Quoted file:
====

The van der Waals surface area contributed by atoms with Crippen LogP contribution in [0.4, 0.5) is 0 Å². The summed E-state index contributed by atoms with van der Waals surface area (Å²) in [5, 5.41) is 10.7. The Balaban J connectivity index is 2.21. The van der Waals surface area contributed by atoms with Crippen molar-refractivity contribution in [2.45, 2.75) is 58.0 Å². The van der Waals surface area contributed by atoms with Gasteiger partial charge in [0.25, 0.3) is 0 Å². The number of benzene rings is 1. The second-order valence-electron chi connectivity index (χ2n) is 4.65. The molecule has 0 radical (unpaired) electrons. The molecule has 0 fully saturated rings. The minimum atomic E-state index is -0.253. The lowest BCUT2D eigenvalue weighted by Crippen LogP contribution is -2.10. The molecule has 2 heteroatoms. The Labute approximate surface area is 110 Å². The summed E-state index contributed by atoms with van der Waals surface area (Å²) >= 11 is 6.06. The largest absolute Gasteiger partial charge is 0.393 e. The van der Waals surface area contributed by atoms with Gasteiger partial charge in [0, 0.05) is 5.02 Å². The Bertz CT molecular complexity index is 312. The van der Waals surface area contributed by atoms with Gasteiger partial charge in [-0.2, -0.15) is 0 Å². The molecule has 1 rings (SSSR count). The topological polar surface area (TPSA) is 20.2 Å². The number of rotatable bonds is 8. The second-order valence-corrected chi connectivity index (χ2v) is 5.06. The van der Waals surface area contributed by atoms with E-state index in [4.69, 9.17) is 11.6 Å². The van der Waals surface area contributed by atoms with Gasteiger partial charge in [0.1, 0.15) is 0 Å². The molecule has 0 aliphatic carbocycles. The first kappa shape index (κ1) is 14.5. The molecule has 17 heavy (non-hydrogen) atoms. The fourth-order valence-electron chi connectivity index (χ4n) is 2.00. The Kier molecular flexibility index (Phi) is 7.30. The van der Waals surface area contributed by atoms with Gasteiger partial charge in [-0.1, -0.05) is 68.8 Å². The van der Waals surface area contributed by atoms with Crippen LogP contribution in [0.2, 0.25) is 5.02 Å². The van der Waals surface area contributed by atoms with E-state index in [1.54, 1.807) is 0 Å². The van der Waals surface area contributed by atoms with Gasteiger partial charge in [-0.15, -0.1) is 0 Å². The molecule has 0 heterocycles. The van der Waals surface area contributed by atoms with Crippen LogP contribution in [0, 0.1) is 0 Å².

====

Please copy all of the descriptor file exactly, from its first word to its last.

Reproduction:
The van der Waals surface area contributed by atoms with Crippen LogP contribution in [0.4, 0.5) is 0 Å². The summed E-state index contributed by atoms with van der Waals surface area (Å²) in [5, 5.41) is 10.7. The Balaban J connectivity index is 2.21. The van der Waals surface area contributed by atoms with Crippen molar-refractivity contribution in [2.45, 2.75) is 58.0 Å². The van der Waals surface area contributed by atoms with Gasteiger partial charge in [0.25, 0.3) is 0 Å². The number of benzene rings is 1. The second-order valence-electron chi connectivity index (χ2n) is 4.65. The molecule has 0 radical (unpaired) electrons. The molecule has 0 fully saturated rings. The minimum atomic E-state index is -0.253. The lowest BCUT2D eigenvalue weighted by Crippen LogP contribution is -2.10. The molecule has 2 heteroatoms. The Labute approximate surface area is 110 Å². The summed E-state index contributed by atoms with van der Waals surface area (Å²) >= 11 is 6.06. The largest absolute Gasteiger partial charge is 0.393 e. The van der Waals surface area contributed by atoms with Gasteiger partial charge in [0, 0.05) is 5.02 Å². The Bertz CT molecular complexity index is 312. The van der Waals surface area contributed by atoms with Gasteiger partial charge in [-0.2, -0.15) is 0 Å². The molecule has 1 rings (SSSR count). The topological polar surface area (TPSA) is 20.2 Å². The number of rotatable bonds is 8. The second-order valence-corrected chi connectivity index (χ2v) is 5.06. The van der Waals surface area contributed by atoms with E-state index in [4.69, 9.17) is 11.6 Å². The van der Waals surface area contributed by atoms with Gasteiger partial charge in [0.1, 0.15) is 0 Å². The molecule has 0 aliphatic carbocycles. The first kappa shape index (κ1) is 14.5. The molecule has 17 heavy (non-hydrogen) atoms. The fourth-order valence-electron chi connectivity index (χ4n) is 2.00. The Kier molecular flexibility index (Phi) is 7.30. The van der Waals surface area contributed by atoms with Gasteiger partial charge in [-0.1, -0.05) is 68.8 Å². The van der Waals surface area contributed by atoms with Crippen LogP contribution in [0.2, 0.25) is 5.02 Å². The van der Waals surface area contributed by atoms with E-state index in [1.54, 1.807) is 0 Å². The van der Waals surface area contributed by atoms with Gasteiger partial charge in [-0.15, -0.1) is 0 Å². The molecule has 0 heterocycles. The van der Waals surface area contributed by atoms with Crippen LogP contribution in [0, 0.1) is 0 Å².